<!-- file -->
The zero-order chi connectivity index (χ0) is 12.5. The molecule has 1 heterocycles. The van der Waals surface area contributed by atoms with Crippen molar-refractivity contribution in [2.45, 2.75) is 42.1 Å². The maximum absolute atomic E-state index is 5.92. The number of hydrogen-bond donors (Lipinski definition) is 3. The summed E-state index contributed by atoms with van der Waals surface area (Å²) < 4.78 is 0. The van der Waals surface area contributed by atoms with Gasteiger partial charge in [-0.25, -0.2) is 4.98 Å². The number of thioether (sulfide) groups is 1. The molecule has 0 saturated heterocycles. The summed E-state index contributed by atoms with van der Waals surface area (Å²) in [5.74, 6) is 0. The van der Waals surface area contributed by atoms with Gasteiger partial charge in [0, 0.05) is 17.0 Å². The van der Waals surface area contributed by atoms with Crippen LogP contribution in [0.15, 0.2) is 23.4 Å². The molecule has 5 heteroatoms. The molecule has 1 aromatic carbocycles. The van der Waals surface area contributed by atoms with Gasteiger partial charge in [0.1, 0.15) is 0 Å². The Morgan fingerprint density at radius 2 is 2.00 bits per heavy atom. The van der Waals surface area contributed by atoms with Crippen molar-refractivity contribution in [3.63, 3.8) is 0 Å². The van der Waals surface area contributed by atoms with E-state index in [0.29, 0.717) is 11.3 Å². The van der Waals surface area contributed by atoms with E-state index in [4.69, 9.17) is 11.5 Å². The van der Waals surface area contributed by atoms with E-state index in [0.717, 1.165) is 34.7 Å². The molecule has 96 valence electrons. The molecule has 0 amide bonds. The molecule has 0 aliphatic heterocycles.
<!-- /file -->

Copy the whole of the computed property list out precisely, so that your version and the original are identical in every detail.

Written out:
The zero-order chi connectivity index (χ0) is 12.5. The molecule has 1 heterocycles. The van der Waals surface area contributed by atoms with Crippen molar-refractivity contribution in [2.45, 2.75) is 42.1 Å². The maximum absolute atomic E-state index is 5.92. The number of hydrogen-bond donors (Lipinski definition) is 3. The summed E-state index contributed by atoms with van der Waals surface area (Å²) < 4.78 is 0. The van der Waals surface area contributed by atoms with Gasteiger partial charge in [-0.25, -0.2) is 4.98 Å². The number of thioether (sulfide) groups is 1. The molecule has 0 saturated heterocycles. The summed E-state index contributed by atoms with van der Waals surface area (Å²) in [5.74, 6) is 0. The van der Waals surface area contributed by atoms with Gasteiger partial charge in [0, 0.05) is 17.0 Å². The van der Waals surface area contributed by atoms with Crippen LogP contribution in [0.15, 0.2) is 23.4 Å². The molecule has 5 heteroatoms. The molecule has 1 aromatic carbocycles. The van der Waals surface area contributed by atoms with Gasteiger partial charge in [0.1, 0.15) is 0 Å². The Morgan fingerprint density at radius 2 is 2.00 bits per heavy atom. The van der Waals surface area contributed by atoms with Crippen molar-refractivity contribution in [3.63, 3.8) is 0 Å². The van der Waals surface area contributed by atoms with E-state index in [0.29, 0.717) is 11.3 Å². The van der Waals surface area contributed by atoms with E-state index in [4.69, 9.17) is 11.5 Å². The van der Waals surface area contributed by atoms with E-state index in [0.717, 1.165) is 34.7 Å². The molecule has 96 valence electrons. The molecule has 0 amide bonds. The molecule has 0 aliphatic heterocycles.